Only Rudolph with his nose so bright could hope to spotlight every last inanity in “Reindeer Games,” a breathlessly paced potboiler that’s a “thriller” in name only. With a far-fetched script that might barely have passed muster at the B units in the old studio days, this Dimension release will command a certain up-front attention due to cast topliners Ben Affleck, Gary Sinise and Charlize Theron and vet director John Frankenheimer in his follow-up to “Ronin.” But pic will have to pull off a quick B.O. heist, as the alarms signaling a botched job will go off immediately.
One can almost envision the picture as it might have been done as a low-budget film noir a half-century ago: Dennis O’Keefe, Sterling Hayden or, if we were lucky, Robert Mitchum getting out of prison and impersonating his recently deceased cellmate in order to take up with the girl (Lizabeth Scott, Peggy Cummins or, if he were lucky, Jane Greer) with whom the latter had fallen in love via correspondence.
Little does he know, of course, that she’s not the sweet, romantic creature of her letters, and that this liaison will ensnare him in a lethal plot to knock over a casino on Christmas Eve.
The one nod Frankenheimer makes in the direction of the terse, hard-boiled, gritty noir style in which such a yarn virtually demands to be made is to shoot it in such a high-contrast, color-desaturated manner that it comes close to looking like a black-and-white film.
It also barrels along at a fast clip, but rather in the manner of a train ignoring all semaphores and warning lights on its way to a calamitous arrival at its destination.
Looking far more like a college frat boy than a hardened con finishing out a five-year stretch for grand theft auto, Affleck shuffles in as the affable Rudy, whose roomie Nick (James Frain) has plastered the walls with pictures of the luminous Ashley (Theron), who has promised to be waiting for him when he gets out in two days.
But Nick doesn’t survive that long, so when Rudy, upon his release, spots a lovely gal shivering in the Northern Michigan snow waiting for a man he knows won’t be coming out, he approaches her and introduces himself as … Nick.
After the briefest of preliminaries, the sex-starved souls jump each other’s bones in a nearby motel. But just as Rudy throws out his driver’s license with the intention of playing out the Nick hand as long as he can, in bursts a bunch of thugs led by Gabriel (Sinise in full Charles Manson regalia), who says he’s Ashley’s brother and, in between persuasive threats and thwacks, demands his help in robbing the nearby Indian casino of millions.
The real Nick, it turns out, used to work in security at the casino and thus could have provided invaluable assistance. Rudy, quickly realizing that he’ll be dead meat if Gabriel believes his initial protests that he’s not really Nick, is forced to improvise and come up with at least faintly plausible answers to Gabriel’s many questions, all the while looking for a way out of his jam.
Tale’s mid-section generates some engagement and even momentary tension, as Rudy twice manages to escape, only to be thwarted and tortured (once by darts tossed by Gabriel), and the true relationships and intentions of the characters are weighed and at least partially revealed.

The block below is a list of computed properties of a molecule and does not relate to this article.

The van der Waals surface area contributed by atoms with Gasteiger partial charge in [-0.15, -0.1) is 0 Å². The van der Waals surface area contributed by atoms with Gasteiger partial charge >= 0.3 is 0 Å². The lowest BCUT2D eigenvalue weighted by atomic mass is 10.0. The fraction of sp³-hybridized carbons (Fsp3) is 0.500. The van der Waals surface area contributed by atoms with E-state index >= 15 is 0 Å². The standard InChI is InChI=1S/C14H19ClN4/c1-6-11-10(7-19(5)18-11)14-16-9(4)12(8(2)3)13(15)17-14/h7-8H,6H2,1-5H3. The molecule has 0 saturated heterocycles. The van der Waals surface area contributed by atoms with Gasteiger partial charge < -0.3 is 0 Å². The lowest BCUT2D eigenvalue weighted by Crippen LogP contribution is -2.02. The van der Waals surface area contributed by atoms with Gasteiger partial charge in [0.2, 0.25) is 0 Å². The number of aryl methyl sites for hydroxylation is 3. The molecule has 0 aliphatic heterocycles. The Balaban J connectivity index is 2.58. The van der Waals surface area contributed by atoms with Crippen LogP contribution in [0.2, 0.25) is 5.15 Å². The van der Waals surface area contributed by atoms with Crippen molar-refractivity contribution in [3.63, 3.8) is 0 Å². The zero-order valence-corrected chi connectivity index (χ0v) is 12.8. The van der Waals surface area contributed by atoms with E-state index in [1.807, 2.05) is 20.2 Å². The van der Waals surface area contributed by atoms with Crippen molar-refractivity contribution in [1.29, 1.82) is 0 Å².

Rudy remains extremely pissed at Ashley’s treachery (“I had better sex in prison,” he insults her in one of scripter Ehren Kruger’s few potent lines), but still retains the slight hope that, in a final reckoning, she might side with him against her evil brother.
This is one of those movies in which an otherwise ruthless villain repeatedly spares the life of the hero for no reason other than that the picture would have to end if he whacked him. Time and again, the crazed Gabriel is on the verge of finishing Rudy off, only to reconsider in uncertainty over his actual identity.
Once his cover is blown after a reconnaissance visit to the casino, Gabriel keeps swallowing Rudy’s b.s. about how Nick told him crucial info about casino operations.
It’s Gabriel’s notion that the gang will raid the nearly empty casino wearing Santa Claus suits. But in the ensuing mayhem, the Christmas booty doesn’t get distributed very fairly, and the final reel has more twists, dissension and betrayals than “The Asphalt Jungle,” “The Killing” and “Odds Against Tomorrow” combined, or at least seems to, given how they’re piled one on top of another, to ludicrous effect, within minutes of each other. (Dimension’s presskit begs critics not to reveal “unexpected plot developments so that the audience can enjoy them for the first time,” as if this were “The Crying Game” all over again, but no such luck.)
Too much the everyday good guy to lend weight or sardonic irony to a role that needs something in the way of an attitude, Affleck isn’t the most convincing bluffer in the world in his crucial scenes opposite Sinise; in a contemporary context, one could imagine such a role best played either by a tough customer such as Bruce Willis or a slithery chameleon on the order of Edward Norton.
Sinise, who won an Emmy playing George Wallace for Frankenheimer, is pumped up and mean as a mother, as a lifelong trucker looking for his one big haul, while Theron is plenty foxy but, it would seem, too classy to be hanging around all these lowlifes. Little effort is made to sketch in the other members of Gabriel’s gang other than by differentiated looks.
Shot in British Columbia under forbidding looking conditions that only make one hope that there were plenty of hot drinks and warm blankets on hand, pic has the mostly slapdash, inelegant look and sound of a programmer of yore. For Frankenheimer among his recent features, this is unfortunately closer to “The Island of Dr. Moreau” than to last year’s gritty and solid “Ronin.”